On Sunday, February 22, 1933, matins was served in the old church for the last time. This matins service was followed by a procession in which the clergy and parish faithful removed vital liturgical articles so as to serve the first Divine Liturgy in the new church.
The new church was consecrated on September 4 (Labor Day), in 1933 by the Rev. Bishop Adam (Philipovsky) under the jurisdiction of Metropolitan Anthony (Khrapovitsky) of the Russian Orthodox Church Outside of Russia, as noted on the official document of the Act of Consecration. Prior to moving into the new church, the iconostasis was dismantled in the old church and re-assembled in the new church (it had been hand-carved by Mr. Dzubinsky, one of the early immigrants during the early 1880's). Though the old church was almost entirely dismantled, a small portion was kept intact and added onto the Kurlick home, which stands until today at the southwest corner of May and Maple Streets.
During the 1940s the faithful of St. John's satisfied the debt they had incurred to build the new church and celebrated the burning of the mortgage. There again, many young men of the parish were called to serve their country during World War II in the United States Armed Forces. Among those who gave their lives: Constantine Dorish, Michael Chilek, Stephen Hrapchak, Paul Lawbosky, John Karliak, William Kulick, Alexander Kuzmack, John Oleynik, Andrew Bolash, Michael Hanchak, Stephen Demchak, Stephen M. Liptak, Paul Soroka, John Krisa, Peter Hladick, and Gregory Guzey, all of blessed memory.
The Middle Years 1951-1981
In 1951, the parish council petitioned Metr. Leonty (Turkevich) for acceptance into the Metropolia. This action came about as a result of circumstances which happened several years earlier. In 1946, at the Cleveland Sobor, the Synod of Bishops of the Russian Orthodox Church Outside Russia indicated that the church headquarters would be moved to New York. A split then occurred in the American Metropolia, and the decision was by approximately half of the bishops to disassociate with the Russian Synod Abroad. The church council made their decision in 1951, based on the fact that their familiarity has been with those bishops who had aligned.
On February 10, 1959, a fire began in the church. As smoke and flames spread, parishioners formed a human chain and removed sacred articles from the church. The fire took several hours to subdue completely and did extensive damage to both the interior and exterior of the church. The parish hall was used as a temporary place of worship until arrangements could be made to repair the church. With the help of the Good Lord, the church was re-blessed and the new altar was consecrated on May 29, 1960 by His Grace Bishop Dimitry (Magan).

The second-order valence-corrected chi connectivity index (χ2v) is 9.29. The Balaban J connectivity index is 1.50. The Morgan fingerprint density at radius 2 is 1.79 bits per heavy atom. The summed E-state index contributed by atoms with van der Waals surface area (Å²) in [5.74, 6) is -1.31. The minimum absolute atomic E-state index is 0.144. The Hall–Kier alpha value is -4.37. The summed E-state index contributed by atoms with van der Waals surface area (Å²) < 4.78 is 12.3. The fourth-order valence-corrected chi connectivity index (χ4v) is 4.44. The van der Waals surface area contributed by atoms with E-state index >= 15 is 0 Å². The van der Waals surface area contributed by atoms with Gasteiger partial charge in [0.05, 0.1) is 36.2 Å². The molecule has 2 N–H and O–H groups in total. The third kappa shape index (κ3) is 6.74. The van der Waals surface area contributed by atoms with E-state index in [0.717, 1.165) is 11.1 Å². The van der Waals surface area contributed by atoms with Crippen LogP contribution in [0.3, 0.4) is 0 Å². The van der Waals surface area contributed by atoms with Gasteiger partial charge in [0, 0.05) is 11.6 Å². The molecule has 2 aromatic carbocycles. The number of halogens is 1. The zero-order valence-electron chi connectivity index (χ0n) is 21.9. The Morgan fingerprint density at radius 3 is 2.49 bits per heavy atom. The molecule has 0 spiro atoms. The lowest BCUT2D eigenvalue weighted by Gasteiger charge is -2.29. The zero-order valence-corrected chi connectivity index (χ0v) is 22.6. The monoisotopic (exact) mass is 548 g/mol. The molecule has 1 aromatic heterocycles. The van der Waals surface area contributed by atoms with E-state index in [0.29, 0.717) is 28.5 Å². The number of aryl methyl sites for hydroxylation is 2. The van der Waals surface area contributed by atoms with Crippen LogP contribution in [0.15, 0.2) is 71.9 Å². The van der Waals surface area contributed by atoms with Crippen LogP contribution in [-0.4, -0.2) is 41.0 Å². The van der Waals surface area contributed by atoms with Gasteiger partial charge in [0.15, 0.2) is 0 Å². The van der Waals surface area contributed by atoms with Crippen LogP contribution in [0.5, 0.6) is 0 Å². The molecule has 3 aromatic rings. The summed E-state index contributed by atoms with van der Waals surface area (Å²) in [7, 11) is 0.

Since 1896, the hall/school building served St. John's parish as a school for religious instruction, Russian and English classes, a place where the annual yolkas were held and where the choir featured many outstanding concerts and productions. The "Russian Hall," as it was more commonly referred to in the community, was also used by the senior classes from the local public school for activities such as class night and graduation exercises. The many Saturday night dances sponsored by different clubs within the parish were looked forward to and enjoyed over the years by people up and down the valley. The hall was raised in 1966 and groundbreaking ceremonies for the new hall took place on Sunday, May 7 of the same year. Dedication of the new church hall took place on October 27, 1968 with Bp. Kiprian (Borisevich) presiding. The new parish center picked up where the old hall left off and has provided ample facilities for the continued growth and development of the parish. On September 1, 1974, the debt incurred while building the new hall was satisfied and the mortgage was burned.
In June 1976, ceremonies were held for the groundbreaking of the new rectory and plaza area. On Sunday, June 5, 1977, one year later, Abp. Kiprian returned to Mayfield for the dedication.
In 1978, extensive work was done to the interior of the church, including new carpeting, bleaching and refinishing of the pews, and the addition of new main doors. Also, in 1978, after a period when a private caterer had been operating out of the parish center, it was realized that the parish could raise funds by organizing and operating a catering service on its own. The main auditorium of the center was then redecorated so as to entice outside organizations and bridal couples to book their affairs with St. John's Catering Service. As a result of the tireless efforts of a small number of dedicated individuals, the catering service has continued for over 25 years and has been a substantial aid to the operation of the parish as a whole.